You might ask, “What’s the big deal if the geology gets messed up way underground?” Well, the problem is that these explosions cause seismic pulses to travel primarily along existing fault paths, extending the energy from that pulse into the formation in the way of new faults – small or otherwise. It also creates some new pathways. This seismic activity causes the underlying rock layers to slip and shift creating more faults – and possibly sealing others in a process that is often grossly underestimated. Introducing extreme hydraulic frac pressure (enough to counter the weight of the compressed rock formation and existing pressures from gas and water) only intensifies this effect. These activities combined with the interception of pressurized gas pockets creates even more disturbance – much of which is unpredictable due to the irregularities and fluidity of tight sand formations as well as the inability to predict pressure. Now, couple all of this with depressurization that occurs as gas (and water by as much as 1-5 million gallons) is tapped off the formation and collected up the well bore. Much greater shifts and instability arise, compounded by subsequent frac jobs that can lead to greater formation failure. Big time pressure encounters (gas kicks and over pressurized water as they exit the wellbore) can really put the whammy on the formation. To summarize: Both instant and continued degradation of the formation occurs over time affected by numerous primary factors: 1) the nature of the rock (faults, fissures, caverns, slip zones and other instability) 2) initial artificial seismic and hydraulic stimulation of the rock (fracing) 3) frac disruptions causing the formation to respond with its own seismic reactions leading to even more highly unpredictable instability in a round-robin cascade effect  4) encounters of pressurized and over-pressurized gas and/or water (gas kicks, light or heavy) 5) depressurization of the formation as gas and water are produced and, 6) artificial re-stimulation of the formation through repeated seismic and hydraulic stimulation of the rock (for each stimulation, factors 1, 3, 4 and 5 are compounded).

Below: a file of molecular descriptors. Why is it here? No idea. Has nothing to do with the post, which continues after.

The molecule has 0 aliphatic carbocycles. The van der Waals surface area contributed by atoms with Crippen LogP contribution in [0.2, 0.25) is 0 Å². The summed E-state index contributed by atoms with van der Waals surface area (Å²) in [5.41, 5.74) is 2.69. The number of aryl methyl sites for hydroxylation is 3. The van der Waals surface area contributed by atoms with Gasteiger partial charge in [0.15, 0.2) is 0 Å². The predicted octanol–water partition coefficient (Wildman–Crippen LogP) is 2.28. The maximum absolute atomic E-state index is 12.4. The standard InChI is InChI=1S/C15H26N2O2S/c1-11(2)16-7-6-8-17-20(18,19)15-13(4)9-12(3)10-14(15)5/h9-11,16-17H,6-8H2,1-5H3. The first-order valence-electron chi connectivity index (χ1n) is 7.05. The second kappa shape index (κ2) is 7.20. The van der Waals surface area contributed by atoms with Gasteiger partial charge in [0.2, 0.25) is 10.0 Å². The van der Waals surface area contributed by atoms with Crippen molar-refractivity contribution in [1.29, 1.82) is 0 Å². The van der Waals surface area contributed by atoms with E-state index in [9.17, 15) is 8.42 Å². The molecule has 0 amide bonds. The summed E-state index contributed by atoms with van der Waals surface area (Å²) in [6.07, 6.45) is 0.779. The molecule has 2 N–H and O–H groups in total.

Now, introduce fresh water aquifers and underground springs into the equation and you have a recipe for environmental disaster.

To make things even worse, let’s toss extreme down-hole density into the mix – and now you have this level of geologic degradation going on every ten acres underground.

Unfortunately, all of this underground interplay makes predictability a pipe dream and can produce effects that are made worse over time. Some adverse effects may show up relatively immediately, but some may not manifest until the well is long into its lifespan or perhaps after.